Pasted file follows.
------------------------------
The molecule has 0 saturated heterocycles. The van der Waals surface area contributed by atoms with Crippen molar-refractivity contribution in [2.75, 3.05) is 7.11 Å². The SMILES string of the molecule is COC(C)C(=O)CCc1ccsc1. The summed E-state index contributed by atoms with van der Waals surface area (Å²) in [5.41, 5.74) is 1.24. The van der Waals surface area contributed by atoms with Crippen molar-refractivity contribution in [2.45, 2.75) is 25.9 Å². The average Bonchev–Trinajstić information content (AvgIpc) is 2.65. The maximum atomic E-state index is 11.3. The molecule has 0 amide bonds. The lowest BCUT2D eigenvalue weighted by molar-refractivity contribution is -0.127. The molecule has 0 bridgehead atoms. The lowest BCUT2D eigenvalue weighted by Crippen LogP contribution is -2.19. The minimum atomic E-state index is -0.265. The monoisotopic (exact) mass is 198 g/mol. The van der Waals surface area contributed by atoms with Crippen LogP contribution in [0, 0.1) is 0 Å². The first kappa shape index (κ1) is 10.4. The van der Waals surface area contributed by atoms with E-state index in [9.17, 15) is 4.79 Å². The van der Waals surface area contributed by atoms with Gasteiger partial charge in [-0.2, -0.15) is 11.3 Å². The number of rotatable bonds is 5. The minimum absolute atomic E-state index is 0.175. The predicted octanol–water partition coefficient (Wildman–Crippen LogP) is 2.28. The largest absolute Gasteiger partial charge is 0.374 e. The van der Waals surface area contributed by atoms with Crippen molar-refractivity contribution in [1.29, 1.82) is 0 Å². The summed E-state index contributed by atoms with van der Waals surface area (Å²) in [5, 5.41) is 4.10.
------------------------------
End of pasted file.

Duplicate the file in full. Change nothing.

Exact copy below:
The molecule has 0 saturated heterocycles. The van der Waals surface area contributed by atoms with Crippen molar-refractivity contribution in [2.75, 3.05) is 7.11 Å². The SMILES string of the molecule is COC(C)C(=O)CCc1ccsc1. The summed E-state index contributed by atoms with van der Waals surface area (Å²) in [5.41, 5.74) is 1.24. The van der Waals surface area contributed by atoms with Crippen molar-refractivity contribution in [2.45, 2.75) is 25.9 Å². The average Bonchev–Trinajstić information content (AvgIpc) is 2.65. The maximum atomic E-state index is 11.3. The molecule has 0 amide bonds. The lowest BCUT2D eigenvalue weighted by molar-refractivity contribution is -0.127. The molecule has 0 bridgehead atoms. The lowest BCUT2D eigenvalue weighted by Crippen LogP contribution is -2.19. The minimum atomic E-state index is -0.265. The monoisotopic (exact) mass is 198 g/mol. The van der Waals surface area contributed by atoms with Crippen LogP contribution in [0, 0.1) is 0 Å². The first kappa shape index (κ1) is 10.4. The van der Waals surface area contributed by atoms with E-state index in [9.17, 15) is 4.79 Å². The van der Waals surface area contributed by atoms with Gasteiger partial charge in [-0.2, -0.15) is 11.3 Å². The number of rotatable bonds is 5. The minimum absolute atomic E-state index is 0.175. The predicted octanol–water partition coefficient (Wildman–Crippen LogP) is 2.28. The largest absolute Gasteiger partial charge is 0.374 e. The van der Waals surface area contributed by atoms with Crippen molar-refractivity contribution in [1.29, 1.82) is 0 Å². The summed E-state index contributed by atoms with van der Waals surface area (Å²) in [5, 5.41) is 4.10.